Posted by barbara on February 13, 2013
The ruins of the Reefer Battery on Adelong Creek, Adelong, southern NSW
Making sense of a complex heritage site
The historic ruins of one of the most efficient gold crushing and saving 'factory' of its day, Adelong's Reefer Battery, lie open to the elements, including the periodic ravages of flood events.
For a cultural heritage interpreter, trying to make sense of what was happening at this site during the 1800s and early 1900s is complicated by the complexity of the gold ore crushing and saving process in the first instance.
As with any factory complex, ongoing upgrades to both the superstructure of the crushing mill and the equipment it sheltered were an added obstacle to unlocking the significance of the stone foundations. Just to give one example, the Reefer Battery was powered by one water wheel when it opened for business in 1870 but in 1882 a second upper water wheel was installed, requiring modification to the site and the addition of a second water race.
Throughout the prolonged operation of the crushing mill, its owners were constantly on the lookout for new and improved ways of extracting every last speck of gold from the gold bearing quartz ore carted to its or chutes.
Interpreting what happened and where
The easiest way to interpret such a convoluted and fluid heritage ruin is to rely on a mix of images and wording to 'put the meat on the bone' so to speak of the surviving stonework.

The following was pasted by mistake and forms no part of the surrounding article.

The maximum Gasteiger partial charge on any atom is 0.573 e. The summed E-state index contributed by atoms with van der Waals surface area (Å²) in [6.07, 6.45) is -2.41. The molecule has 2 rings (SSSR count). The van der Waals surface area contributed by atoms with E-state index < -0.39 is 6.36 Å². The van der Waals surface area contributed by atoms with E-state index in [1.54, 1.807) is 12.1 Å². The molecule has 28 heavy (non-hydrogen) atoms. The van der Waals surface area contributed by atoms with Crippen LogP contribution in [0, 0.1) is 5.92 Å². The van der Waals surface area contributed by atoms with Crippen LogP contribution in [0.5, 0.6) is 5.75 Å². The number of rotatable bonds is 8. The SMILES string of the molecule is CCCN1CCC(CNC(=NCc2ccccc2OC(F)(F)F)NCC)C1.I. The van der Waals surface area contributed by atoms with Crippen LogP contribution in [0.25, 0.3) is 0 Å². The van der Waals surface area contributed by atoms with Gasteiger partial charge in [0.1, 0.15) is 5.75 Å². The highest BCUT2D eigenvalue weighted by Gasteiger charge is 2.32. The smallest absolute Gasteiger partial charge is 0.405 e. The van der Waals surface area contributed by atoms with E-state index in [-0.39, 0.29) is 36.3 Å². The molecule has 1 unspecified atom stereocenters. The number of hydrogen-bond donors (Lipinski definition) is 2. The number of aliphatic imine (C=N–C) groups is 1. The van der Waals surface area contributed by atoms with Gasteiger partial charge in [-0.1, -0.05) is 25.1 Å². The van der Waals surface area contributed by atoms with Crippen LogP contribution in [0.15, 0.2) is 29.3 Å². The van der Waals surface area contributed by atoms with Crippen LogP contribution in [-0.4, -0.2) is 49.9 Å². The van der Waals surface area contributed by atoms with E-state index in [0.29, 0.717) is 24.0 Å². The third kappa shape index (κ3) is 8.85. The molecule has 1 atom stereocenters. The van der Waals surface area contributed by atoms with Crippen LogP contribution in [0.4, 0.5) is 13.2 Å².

In the lead up to the design process, interpretive tasks included assessing the available pictorial record of photos and paintings of the Adelong goldfields, specifically locating 'then and now' images where possible, and drafting captions to accompany the imageses.
The final stage pre design was to sketch up the relationships between the images and interpretive captions to serve as a preliminary guide for the design process.
The example sketch layout above harnesses the pictorial record and suggests what content might best go where to help visitors understand the workings of the ore crushing ruins.
Establishing the design elements
Critical components of the design process included sorting out a look for the proposed suite of signs, including establishing a design grid, a colour palette, selection of fonts and so on.
The fully designed sign product is a considerably more sophisticated end product than the preliminary sketch.
To help visitors get an overview of the extent and diversity of gold mining and working operations in the Adelong district, a series of signs were designed to interpret a different aspect of an industry that put Adelong on the map.
Keeping memories alive
As the years pass since the demise of the gold mining and crushing industry, mother nature covers up and obscures the once highly visible scars of the gold mining and crushing industry. That's where the 'living memory' of families with long connections to the Adelong district can become critical to understanding the industry, especially during its final days.
The interpretive sign above explores the era of alluvial gold mining along Adelong Creek between the township of Adelong and the Reefer Battery as well as the hillside mining of the Great Victoria Mine underground lode or reef.
The interpretive sign above explores gold 'saving' activities downstream of the Reefer Battery, including large scale dredging and sluicing of Adelong Creek, an activity that extended towards the township of Tumblong on the Hume Highway.
Last updated 4 April 2017.